In Search Of The Lesser Told Lesbian Stories

Most of the books I have read with lesbian narratives I have stumbled upon by happy accident. One of the first was Miss Timmins’ School For Girls by Nayana Currimbhoy. Currimbhoy’s novel is a lush and smart account of a lesbian relationship between two teachers at an all-girls school in the hills of western India and the mysterious murder of one of the women. I fell deeply in love with the nuance and dignity the women were given to be individuals and lovers and the shrewdness with which Currimbhoy handled the mystery at the center of the narrative.

Finding books that center lesbian narratives can be difficult. They’re often rendered invisible and sold as something else. For example, I was thoroughly surprised when I picked up The Color Purple, expecting it to be just another book about a husband who beats his wife only to find that The Color Purple is definitely not that. The book is a lesbian love story, a reclamation for Black sisterhood, and an archive of the abuse that follows Black women. 

When I pick up Carmen Maria Machado’s In the Dream House I know it’s about lesbians. Written as a series of portraitures, “Dream House as…” the memoir is a contribution to the severely lacking archive on lesbian experiences of domestic abuse. 

Historically, cases of intimate partner violence in lesbian relationships have been hard to document or categorize. Abuse happens differently in lesbian relationships. According to a University of Missouri at St. Louis fact sheet on lesbian partner violence, “psychological abuse has been reported as occurring at least one time by 24% to 90% of lesbians.” The pattern, it seems, is that abuse isn’t quite tangible in lesbian relationships, making a situation that’s already hard to report with heterosexual relationships even harder to report. 

Furthermore, there has been a silence in the queer community. A reluctance to show similarities with heterosexual relationships, a reluctance to admit that we have the same problems and are not absolved of guilt simply because of our queerness. A big part of Machado’s memoir is peeling back the veneer, that we are indeed human in our queerness and therefore given to the same human folly as everyone else.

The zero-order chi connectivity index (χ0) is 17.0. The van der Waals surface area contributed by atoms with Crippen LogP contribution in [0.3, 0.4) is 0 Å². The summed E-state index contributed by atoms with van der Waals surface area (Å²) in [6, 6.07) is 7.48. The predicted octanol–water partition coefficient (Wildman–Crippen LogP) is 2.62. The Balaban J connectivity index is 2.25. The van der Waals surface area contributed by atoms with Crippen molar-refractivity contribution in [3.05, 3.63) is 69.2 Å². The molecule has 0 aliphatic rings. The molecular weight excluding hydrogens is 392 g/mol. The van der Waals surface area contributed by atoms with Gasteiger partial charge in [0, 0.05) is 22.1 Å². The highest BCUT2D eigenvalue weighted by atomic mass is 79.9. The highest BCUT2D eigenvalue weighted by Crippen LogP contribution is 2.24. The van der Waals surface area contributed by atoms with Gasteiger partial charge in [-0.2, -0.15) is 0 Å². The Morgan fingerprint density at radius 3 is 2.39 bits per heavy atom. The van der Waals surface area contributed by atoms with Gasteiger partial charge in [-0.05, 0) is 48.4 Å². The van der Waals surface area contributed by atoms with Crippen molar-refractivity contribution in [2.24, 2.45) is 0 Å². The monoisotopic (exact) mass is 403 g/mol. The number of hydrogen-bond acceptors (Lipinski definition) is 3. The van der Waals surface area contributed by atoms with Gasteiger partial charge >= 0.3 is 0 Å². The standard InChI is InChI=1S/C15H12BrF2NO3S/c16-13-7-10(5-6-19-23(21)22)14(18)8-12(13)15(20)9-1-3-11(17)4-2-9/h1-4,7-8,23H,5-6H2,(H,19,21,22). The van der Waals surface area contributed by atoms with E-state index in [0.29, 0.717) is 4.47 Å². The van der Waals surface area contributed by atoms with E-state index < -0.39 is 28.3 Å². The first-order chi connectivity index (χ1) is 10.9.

Our lesbianism is not going to save us from violence.

I read it primarily because I’m a lesbian and because I am no stranger to domestic abuse. I grew up in a household where hitting came as simply as the sun rose. I am interested in stories about people who have been hurt by the people they trusted. Because those are the ones that hurt

Like Machado’s In the Dream House, in The Color Purple Walker presents a contribution to a narrative that is so rarely catalogued and centered: Black lesbian love stories (with happy endings).

How many books on Black lesbians have you read? Go ahead, I’ll wait. 

The Color Purple was important to me in much the same way In the Dream House is. Both books participate in silence breaking. But where The Color Purple is a work of fiction, Machado’s is a memoir of intimate details. 

As I read it, traveling further and further into the intimate details of Machado’s life, I couldn’t shake the unmistakable sense of dread building in my gut. It was acutely stressful to read but once I started I couldn’t stop. It was over quickly. 

I devoured the book the same way people stop to watch car accidents, to check if someone made it out of the wreckage alive. I read the memoir searching for survivors in the ruins of a life and a love. 

Once it was over I could appreciate it for what it had been, not what it was. When you’re reading Machado’s details, you’re sensorily experiencing the story in the same state of anxious frenzy and distress that she is. It’s intoxicatingly exhausting. 

I imagine it brings most people closer to experiencing the fear and anxiety of intimate partner violence. It is an intentional submersion, so you too can know what it feels like to be drowning inside something you didn’t even realize was an ocean. 

In the beginning it was just two feet of water, how did that happen?

But when it was over? 

I realized how fun it had been. Abuse is starkly not fun, but Machado’s voice and style as a writer is. She’s full of tongue-in-cheek invention and a playfulness that’s exerting itself just to show off a bit. But she knows you’ll like it. And how could you not.

You feel in on it too. 

In the Dream House is a book you can’t wait to finish, but once it’s done you want to go back and have the conversation about the kinds of violence we accept and survive again. And indeed it is a conversation. 

One we should have been having a long time ago.

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